From the opening airplane fistfight, to the first wild car chase, to a motorcycle dash from raging Spanish bulls, Knight and Day (starring Tom Cruise and Cameron Diaz) plays out like a James Bond movie from the Roger Moore days: too busy inspiring smiles to generate concerns about plausibility. — Scott Renshaw

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The Last Airbender (PG)

In this live-action fantasy from M. Night Shyamalan, Aang (Noah Ringer) discovers he is the lone avatar with the power to manipulate all four elements: air, earth, fire and water. — Not reviewed

Chapel Hills 15, Cinemark 16, Tinseltown

Letters to Juliet (PG)

When a young American travels to Italy, home of the star-crossed lover Juliet of Romeo and Juliet fame, she joins a group of volunteers who answer letters seeking romantic advice. — Not reviewed

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Marmaduke (PG)

Based on the newspaper comic strip about a Great Dane, this live-action adaptation follows the Winslow family and their dog as they move into a new neighborhood and wreak havoc. — Not reviewed

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Paul Blart: Mall Cop (PG)

Summer Movie Clubhouse: In this 2009 film, a security guard (Kevin James) must come to the rescue when a mall is taken over by would-be robbers. — Not reviewed

Tinseltown

Ramona and Beezus (G)

The adventures of young Ramona Quimby (Joey King) and her big sister Beezus (Selena Gomez) come to life in this film based on the best-selling books by Beverly Cleary. — Not reviewed

Carmike 10, Chapel Hills 15, Cinemark 16, Hollywood Interquest, Tinseltown

Robin Hood (PG-13)

Robin Hood was supposed to be awesome. Did not Russell Crowe and Ridley Scott implicitly promise me awesome with their Gladiator-in-Sherwood-Forest trailer? What happened? — MaryAnn Johanson

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*Salt (PG-13)

Angelina Jolie is a Russian spy. Or maybe not ... You'll simply have no idea what to believe, and it's downright thrilling to be kept on edge. I haven't had this much pure dumb fun at the movies this summer. — MaryAnn Johanson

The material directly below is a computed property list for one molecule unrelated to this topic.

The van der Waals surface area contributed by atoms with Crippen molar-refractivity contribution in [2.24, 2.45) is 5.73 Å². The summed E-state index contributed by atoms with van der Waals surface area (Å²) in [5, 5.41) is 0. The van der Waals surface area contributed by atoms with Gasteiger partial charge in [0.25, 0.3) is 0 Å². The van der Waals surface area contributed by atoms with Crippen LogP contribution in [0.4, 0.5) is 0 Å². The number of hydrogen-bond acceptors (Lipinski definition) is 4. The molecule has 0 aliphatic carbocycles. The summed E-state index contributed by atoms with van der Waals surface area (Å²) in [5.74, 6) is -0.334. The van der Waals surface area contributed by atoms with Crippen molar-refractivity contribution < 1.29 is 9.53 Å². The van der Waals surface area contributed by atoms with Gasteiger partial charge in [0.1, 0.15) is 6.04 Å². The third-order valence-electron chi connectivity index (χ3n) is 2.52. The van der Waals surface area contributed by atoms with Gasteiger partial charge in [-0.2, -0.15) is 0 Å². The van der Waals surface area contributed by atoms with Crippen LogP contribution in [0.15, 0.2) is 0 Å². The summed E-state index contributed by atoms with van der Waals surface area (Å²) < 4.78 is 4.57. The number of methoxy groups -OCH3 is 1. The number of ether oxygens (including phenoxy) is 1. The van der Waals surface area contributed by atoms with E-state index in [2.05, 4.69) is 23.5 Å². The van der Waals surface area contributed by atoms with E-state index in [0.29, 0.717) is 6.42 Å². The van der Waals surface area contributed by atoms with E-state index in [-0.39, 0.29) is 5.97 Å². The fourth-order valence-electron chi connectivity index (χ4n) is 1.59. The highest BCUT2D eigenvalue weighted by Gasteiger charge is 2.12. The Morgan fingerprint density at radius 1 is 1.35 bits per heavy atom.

Carmike 10, Chapel Hills 15, Cinemark 16, Hollywood Interquest, Tinseltown

*Shrek Forever After (PG)

Many of us have suspected it all along, but it's official: The Shrek film series is actually a sitcom. For those who won't find a change of personality any great loss, however, it's a pleasant surprise. — Scott Renshaw

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The Sorcerer's Apprentice (PG)

Balthazar Blake (Nicolas Cage) is a master sorcerer in modern-day Manhattan trying to defend the city from his arch-nemesis, when Balthazar recruits a seemingly average guy as his reluctant protégé. — Not reviewed

Carmike 10, Chapel Hills 15, Cinemark 16, Hollywood Interquest, Tinseltown

*Toy Story 3 (G)

The 11 years since Toy Story 2 have passed almost in real time, with a now-17-year-old Andy (John Morris) preparing for college. And due to a mixup, Woody, Buzz and company end up at Sunnyside Day Care, in yet another triumph of profoundly felt storytelling from Pixar that explores the theme of letting go. — Scott Renshaw

Carmike 10, Chapel Hills 15, Cinemark 16, Hollywood Interquest, Tinseltown

The Twilight Saga: Eclipse (PG-13)

The Twilight producers keep trying; you've got to give them that. Yet the truth is, the movies are stuck with Stephenie Meyer's books as a foundation. Yet this is also fundamentally an adolescent melodrama, and melodrama is hard for even the best actors in the best circumstances. Neither is the case here. — Scott Renshaw

Carmike 10, Chapel Hills 15, Cinemark 16, Hollywood Interquest, Tinseltown

  • Our reviewers' recommendations for films playing around the area.